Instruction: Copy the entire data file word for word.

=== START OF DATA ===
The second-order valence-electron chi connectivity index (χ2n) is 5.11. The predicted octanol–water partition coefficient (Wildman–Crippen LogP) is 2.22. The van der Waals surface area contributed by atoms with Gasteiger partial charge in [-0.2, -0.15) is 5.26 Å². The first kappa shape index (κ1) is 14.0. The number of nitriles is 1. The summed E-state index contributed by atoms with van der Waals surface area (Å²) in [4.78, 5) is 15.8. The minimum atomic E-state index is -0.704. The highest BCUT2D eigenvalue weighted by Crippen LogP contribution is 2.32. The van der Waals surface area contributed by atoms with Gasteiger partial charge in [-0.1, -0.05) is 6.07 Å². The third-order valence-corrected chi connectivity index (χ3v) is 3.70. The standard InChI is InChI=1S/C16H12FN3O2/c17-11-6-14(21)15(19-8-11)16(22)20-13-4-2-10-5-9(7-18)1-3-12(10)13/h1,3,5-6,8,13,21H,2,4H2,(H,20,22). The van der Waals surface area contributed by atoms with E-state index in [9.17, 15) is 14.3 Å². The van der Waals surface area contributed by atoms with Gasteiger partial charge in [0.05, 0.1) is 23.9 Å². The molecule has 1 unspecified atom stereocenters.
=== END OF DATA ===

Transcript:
The second-order valence-electron chi connectivity index (χ2n) is 5.11. The predicted octanol–water partition coefficient (Wildman–Crippen LogP) is 2.22. The van der Waals surface area contributed by atoms with Gasteiger partial charge in [-0.2, -0.15) is 5.26 Å². The first kappa shape index (κ1) is 14.0. The number of nitriles is 1. The summed E-state index contributed by atoms with van der Waals surface area (Å²) in [4.78, 5) is 15.8. The minimum atomic E-state index is -0.704. The highest BCUT2D eigenvalue weighted by Crippen LogP contribution is 2.32. The van der Waals surface area contributed by atoms with Gasteiger partial charge in [-0.1, -0.05) is 6.07 Å². The third-order valence-corrected chi connectivity index (χ3v) is 3.70. The standard InChI is InChI=1S/C16H12FN3O2/c17-11-6-14(21)15(19-8-11)16(22)20-13-4-2-10-5-9(7-18)1-3-12(10)13/h1,3,5-6,8,13,21H,2,4H2,(H,20,22). The van der Waals surface area contributed by atoms with E-state index in [9.17, 15) is 14.3 Å². The van der Waals surface area contributed by atoms with Gasteiger partial charge in [0.05, 0.1) is 23.9 Å². The molecule has 1 unspecified atom stereocenters.